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Why China Wants To Squeeze North Korea A Little, But Not Too Much

A Chinese flag flies on a boat next to the bridge that spans the Yalu River linking the North Korean town of Sinuiju with the Chinese town of Dandong. Most of North Korea's trade is with China, and much of it crosses the border here.
Mark Ralston
AFP/Getty Images
A Chinese flag flies on a boat next to the bridge that spans the Yalu River linking the North Korean town of Sinuiju with the Chinese town of Dandong. Most of North Korea's trade is with China, and much of it crosses the border here.

China was rattled physically and politically Friday by North Korea's nuclear test, its second this year and fifth overall. It caused a magnitude 5.3 seismic event that caused strong tremors in towns and cities on the border between the two countries, according to the Chinese media.

But as with previous tests, it's unlikely to provoke a strong Chinese response.

In a statement on its website, China's Foreign Ministry condemned Pyongyang's test, which it said "ignored widespread opposition within the international community." It added that Beijing "strongly urged North Korea to honor its pledges of nuclear disarmament, and obey the relevant resolutions of the U.N. Security Council."

"At a time when the security situation on the Korean peninsula and in Northeast Asia is extraordinarily complex, testing nuclear weapons is unwise," the official New China News Agency said in an opinion piece.

However, Beijing did not signal any concrete measures in response, except a possible resumption of six-party talks hosted by China. Pyongyang walked out on those negotiations in 2009 and vowed never to return or be bound by commitments it had made at them.

Beijing insiders have long argued that foreigners overestimate China's influence in North Korea. Many even go so far as to say that the North is distrustful and contemptuous of its old ally.

China has the greatest leverage

But the other countries most critical of North Korea — namely the U.S., Japan and South Korea — already impose heavy sanctions on the North and have few additional ways to apply pressure.

China still has more leverage than any other country, simply because North Korea conducts 90 percent of its trade with China, much of it through the city of Dandong on the Chinese side of the Yalu River.

Six months ago, the U.S. praised China's rigor in implementing United Nations sanctions, but trade figures are contradictory about the increase or decrease of goods crossing the border. Gauging the material smuggled across is even harder to estimate.

China has made it clear that it will not tolerate a regime collapse in North Korea, and any humanitarian crisis or power vacuum that might ensue. It wants to keep North Korea as a buffer and avoid the possibility that South Korea could someday control the entire peninsula, potentially allowing U.S. forces all the way up to the Yalu River. Another concern is that a crisis could prompt a flood of refugees. So Beijing continues to provide oil and other commodities to Pyongyang in the name of humanitarian assistance.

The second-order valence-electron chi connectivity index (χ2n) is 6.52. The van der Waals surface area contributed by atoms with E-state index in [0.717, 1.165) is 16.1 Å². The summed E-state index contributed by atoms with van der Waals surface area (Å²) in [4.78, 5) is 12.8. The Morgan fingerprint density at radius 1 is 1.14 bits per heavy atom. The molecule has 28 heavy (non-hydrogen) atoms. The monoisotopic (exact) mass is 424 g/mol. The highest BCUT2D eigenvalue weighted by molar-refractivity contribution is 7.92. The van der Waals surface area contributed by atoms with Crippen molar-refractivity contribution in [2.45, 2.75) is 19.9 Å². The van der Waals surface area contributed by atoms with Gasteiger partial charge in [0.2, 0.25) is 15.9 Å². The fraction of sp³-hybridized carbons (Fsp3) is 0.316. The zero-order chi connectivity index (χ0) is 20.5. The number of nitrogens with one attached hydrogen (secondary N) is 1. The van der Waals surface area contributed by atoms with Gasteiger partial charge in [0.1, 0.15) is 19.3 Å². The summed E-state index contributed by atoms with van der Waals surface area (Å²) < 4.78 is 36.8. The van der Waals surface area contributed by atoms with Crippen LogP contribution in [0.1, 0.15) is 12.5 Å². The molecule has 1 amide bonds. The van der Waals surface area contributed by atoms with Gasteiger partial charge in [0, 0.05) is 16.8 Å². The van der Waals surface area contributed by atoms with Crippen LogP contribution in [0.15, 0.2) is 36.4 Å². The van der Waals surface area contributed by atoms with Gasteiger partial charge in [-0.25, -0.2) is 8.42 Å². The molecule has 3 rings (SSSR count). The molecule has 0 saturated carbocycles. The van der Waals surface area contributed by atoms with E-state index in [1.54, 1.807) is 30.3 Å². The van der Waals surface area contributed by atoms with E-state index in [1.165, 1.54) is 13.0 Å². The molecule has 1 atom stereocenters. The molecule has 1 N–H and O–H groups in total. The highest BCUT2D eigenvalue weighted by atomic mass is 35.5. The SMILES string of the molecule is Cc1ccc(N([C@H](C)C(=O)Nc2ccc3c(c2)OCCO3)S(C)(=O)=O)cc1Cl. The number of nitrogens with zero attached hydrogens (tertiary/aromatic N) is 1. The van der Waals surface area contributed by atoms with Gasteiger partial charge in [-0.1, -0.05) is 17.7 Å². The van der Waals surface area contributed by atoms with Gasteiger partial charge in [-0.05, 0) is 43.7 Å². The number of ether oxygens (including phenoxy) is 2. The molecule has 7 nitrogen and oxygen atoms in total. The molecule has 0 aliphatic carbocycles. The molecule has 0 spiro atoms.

Aside from its official pronouncements, China has offered diverse and ambivalent assessments of who is to blame for tensions on the Korean Peninsula.

Following North Korea's fourth nuclear test on Jan. 6, South Korea ran out of patience with Beijing's efforts to restrain the North, and it turned to the U.S. to supply missile defense systems.

As a result, China's carefully cultivated diplomatic ties with South Korea went into a deep freeze, and accusations of policy failure flew fast and thick.

China's criticisms

Fast-forward to today, and China has largely shifted blame toward Washington and Seoul.

At the G20 summit in Hangzhou, China, last week, China's President Xi Jinping confronted South Korean President Park Geun-hye about the missiles the U.S. had supplied.

"Mishandling the issue is not conducive to strategic stability in the region and could intensify disputes," China's Foreign Ministry quoted the president as telling the South Korean leader.

Other Chinese commentators have expressed sympathy with North Korea's desperate situation.

Facing a hostile alliance of U.S., South Korean and Japanese forces, North Korea's "security environment is very much like what China faced in the 1960s and 1970s," said an article on the military channel on Sina, one of China's top Internet portals.

"North Korea can't handle this threat with conventional weapons, so they can only develop nuclear ones," it said.

The Chinese commentary added that the U.S.'s "barbaric" intervention on the side of the Philippines in its disputes with China in the South China Sea, and its criticism of Russia over its involvement in Syria, was driving China and Russia into closer cooperation.

It suggested that North Korea might soon become their "junior partner."

Copyright 2021 NPR. To see more, visit https://www.npr.org.

Anthony Kuhn is NPR's correspondent based in Seoul, South Korea, reporting on the Korean Peninsula, Japan, and the great diversity of Asia's countries and cultures. Before moving to Seoul in 2018, he traveled to the region to cover major stories including the North Korean nuclear crisis and the Fukushima earthquake and nuclear disaster.